Each modeling technique, and various methods for all, are learned through practice and exercised with discipline. Just like the weatherman, a forecast will be missed, but the accolades are great when the forecast is right.

Always bear this goal in mind: make the volume forecast as accurate as possible. Each center and model is also affected by outside factors, which is why business acumen must add the finishing touches—and, where the art of forecasting is applied.

The art of forecasting

External factors influence all contact centers. It is crucial that the contact center be in regular communication with the rest of the organization to ensure awareness of these forecast-mitigating factors.

In the “Know Thy Workload” blog, we advocated for tighter integration and communication with internal groups like Marketing and IT. Both entities can create disruptions for the center, if caught unaware.

Moving forward

There can be a tendency toward ‘analysis paralysis’ when considering all the models to choose from, the people to talk to, the data to analyze. There certainly is no simple checklist, but it is manageable. Move forward with what you can—Enhance, Elevate and Evolve over time.

Here are some goals to strive for:

  1. Work your contacts. Know what your colleagues throughout the organization are doing and how this may affect you.
  2. Plan for the unpredictable. There are factors that affect your center. Know what they are and when they might occur. Have a plan for dealing with prolonged IVR outages, extreme weather and massive reprints of billing statements should they occur.
  3. Use models to make your forecast more scientifically sound and document the assumptions, communications and other information utilized.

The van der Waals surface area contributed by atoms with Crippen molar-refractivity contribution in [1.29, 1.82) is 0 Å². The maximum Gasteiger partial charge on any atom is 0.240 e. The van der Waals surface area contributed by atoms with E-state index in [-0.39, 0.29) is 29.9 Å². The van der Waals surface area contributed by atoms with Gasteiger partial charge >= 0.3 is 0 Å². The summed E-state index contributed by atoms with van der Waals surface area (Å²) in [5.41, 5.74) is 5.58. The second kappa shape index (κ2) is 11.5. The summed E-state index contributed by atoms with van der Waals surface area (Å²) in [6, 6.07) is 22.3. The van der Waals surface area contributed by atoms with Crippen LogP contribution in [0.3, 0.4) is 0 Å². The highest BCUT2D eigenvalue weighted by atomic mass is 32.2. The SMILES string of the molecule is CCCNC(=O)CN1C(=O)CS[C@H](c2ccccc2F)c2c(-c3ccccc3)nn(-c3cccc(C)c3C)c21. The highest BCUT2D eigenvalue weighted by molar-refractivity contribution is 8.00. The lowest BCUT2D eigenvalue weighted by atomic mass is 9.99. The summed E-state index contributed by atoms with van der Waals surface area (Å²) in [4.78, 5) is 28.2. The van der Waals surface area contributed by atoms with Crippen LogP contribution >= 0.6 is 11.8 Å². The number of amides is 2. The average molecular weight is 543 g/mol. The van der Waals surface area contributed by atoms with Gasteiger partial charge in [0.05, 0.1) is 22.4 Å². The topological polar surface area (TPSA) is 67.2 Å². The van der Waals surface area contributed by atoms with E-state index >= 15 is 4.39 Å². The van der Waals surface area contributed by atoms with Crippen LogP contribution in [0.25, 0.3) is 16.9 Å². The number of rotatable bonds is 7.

4. Revise your annual and monthly forecasts when departments share information, when business processes change, or flex your mental muscle and challenge stale assumptions. Remember, the past can provide insight and guidance; the goal is to render an accurate forecast, so update forecasts as often as necessary to achieve this goal.
  5. At the end, know your limits, too. Margin of error should reduce as you learn more and re-forecast closer to the actual period, and in smaller periods (e.g., respectively, Week 50’s margin should decrease as the actual week approaches, and weekly forecasts should improve upon monthly forecasts’ margin of error). The margin of error is also dependent on the center’s volume of calls. A center with 500 calls per week will have more variability and volatility than one that receives 2 million calls per week.

Forecasting can and must be done to give your contact center the chance to deliver great customer experience and stay sane in the process. Be sure to combine science and art:

Science + Art = Volume Forecast

Stay tuned for the next blog, which will get into the details of weekly forecasting.

You might also want to review previous blogs on Workforce Optimization.